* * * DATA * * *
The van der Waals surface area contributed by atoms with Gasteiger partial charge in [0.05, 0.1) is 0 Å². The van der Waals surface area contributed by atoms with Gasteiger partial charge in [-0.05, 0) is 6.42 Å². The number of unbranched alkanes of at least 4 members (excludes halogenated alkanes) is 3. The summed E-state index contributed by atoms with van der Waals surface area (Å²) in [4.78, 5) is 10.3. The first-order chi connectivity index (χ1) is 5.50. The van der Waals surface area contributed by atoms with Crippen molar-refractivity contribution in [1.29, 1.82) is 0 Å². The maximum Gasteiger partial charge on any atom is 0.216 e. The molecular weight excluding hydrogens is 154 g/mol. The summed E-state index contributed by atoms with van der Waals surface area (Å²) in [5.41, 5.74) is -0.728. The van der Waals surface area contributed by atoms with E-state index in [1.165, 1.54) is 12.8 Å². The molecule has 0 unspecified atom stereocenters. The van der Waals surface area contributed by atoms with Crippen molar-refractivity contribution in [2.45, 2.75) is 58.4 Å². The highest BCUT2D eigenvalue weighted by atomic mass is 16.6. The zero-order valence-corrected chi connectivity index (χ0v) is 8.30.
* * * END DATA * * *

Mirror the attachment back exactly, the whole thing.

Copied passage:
The van der Waals surface area contributed by atoms with Gasteiger partial charge in [0.05, 0.1) is 0 Å². The van der Waals surface area contributed by atoms with Gasteiger partial charge in [-0.05, 0) is 6.42 Å². The number of unbranched alkanes of at least 4 members (excludes halogenated alkanes) is 3. The summed E-state index contributed by atoms with van der Waals surface area (Å²) in [4.78, 5) is 10.3. The first-order chi connectivity index (χ1) is 5.50. The van der Waals surface area contributed by atoms with Crippen molar-refractivity contribution in [1.29, 1.82) is 0 Å². The maximum Gasteiger partial charge on any atom is 0.216 e. The molecular weight excluding hydrogens is 154 g/mol. The summed E-state index contributed by atoms with van der Waals surface area (Å²) in [5.41, 5.74) is -0.728. The van der Waals surface area contributed by atoms with E-state index in [1.165, 1.54) is 12.8 Å². The molecule has 0 unspecified atom stereocenters. The van der Waals surface area contributed by atoms with Crippen molar-refractivity contribution in [2.45, 2.75) is 58.4 Å². The highest BCUT2D eigenvalue weighted by atomic mass is 16.6. The zero-order valence-corrected chi connectivity index (χ0v) is 8.30.